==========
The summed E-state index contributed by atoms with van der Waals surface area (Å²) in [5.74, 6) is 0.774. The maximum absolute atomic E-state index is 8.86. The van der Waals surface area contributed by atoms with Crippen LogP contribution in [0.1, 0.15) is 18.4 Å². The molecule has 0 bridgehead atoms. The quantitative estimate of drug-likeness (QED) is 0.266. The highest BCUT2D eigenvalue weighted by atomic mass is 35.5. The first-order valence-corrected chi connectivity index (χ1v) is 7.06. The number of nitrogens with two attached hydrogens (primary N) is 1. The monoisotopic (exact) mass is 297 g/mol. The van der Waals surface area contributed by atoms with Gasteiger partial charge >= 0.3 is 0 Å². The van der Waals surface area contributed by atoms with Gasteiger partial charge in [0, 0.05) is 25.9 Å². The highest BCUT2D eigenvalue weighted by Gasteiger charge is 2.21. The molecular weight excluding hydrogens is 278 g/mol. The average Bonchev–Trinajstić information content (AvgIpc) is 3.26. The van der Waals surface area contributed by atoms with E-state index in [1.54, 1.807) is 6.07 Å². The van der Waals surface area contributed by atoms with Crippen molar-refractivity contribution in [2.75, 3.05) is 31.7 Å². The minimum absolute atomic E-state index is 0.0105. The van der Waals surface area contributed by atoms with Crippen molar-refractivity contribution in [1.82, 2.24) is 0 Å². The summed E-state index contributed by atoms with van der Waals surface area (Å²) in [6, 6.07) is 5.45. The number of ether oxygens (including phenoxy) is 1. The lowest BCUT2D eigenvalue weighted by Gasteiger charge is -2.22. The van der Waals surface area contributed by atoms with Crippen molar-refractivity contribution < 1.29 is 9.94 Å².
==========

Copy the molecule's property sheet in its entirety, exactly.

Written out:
The summed E-state index contributed by atoms with van der Waals surface area (Å²) in [5.74, 6) is 0.774. The maximum absolute atomic E-state index is 8.86. The van der Waals surface area contributed by atoms with Crippen LogP contribution in [0.1, 0.15) is 18.4 Å². The molecule has 0 bridgehead atoms. The quantitative estimate of drug-likeness (QED) is 0.266. The highest BCUT2D eigenvalue weighted by atomic mass is 35.5. The first-order valence-corrected chi connectivity index (χ1v) is 7.06. The number of nitrogens with two attached hydrogens (primary N) is 1. The monoisotopic (exact) mass is 297 g/mol. The van der Waals surface area contributed by atoms with Gasteiger partial charge >= 0.3 is 0 Å². The van der Waals surface area contributed by atoms with Gasteiger partial charge in [0, 0.05) is 25.9 Å². The highest BCUT2D eigenvalue weighted by Gasteiger charge is 2.21. The molecular weight excluding hydrogens is 278 g/mol. The average Bonchev–Trinajstić information content (AvgIpc) is 3.26. The van der Waals surface area contributed by atoms with E-state index in [1.54, 1.807) is 6.07 Å². The van der Waals surface area contributed by atoms with Crippen molar-refractivity contribution in [2.75, 3.05) is 31.7 Å². The minimum absolute atomic E-state index is 0.0105. The van der Waals surface area contributed by atoms with Crippen molar-refractivity contribution in [1.82, 2.24) is 0 Å². The summed E-state index contributed by atoms with van der Waals surface area (Å²) in [6, 6.07) is 5.45. The number of ether oxygens (including phenoxy) is 1. The lowest BCUT2D eigenvalue weighted by Gasteiger charge is -2.22. The van der Waals surface area contributed by atoms with Crippen molar-refractivity contribution < 1.29 is 9.94 Å².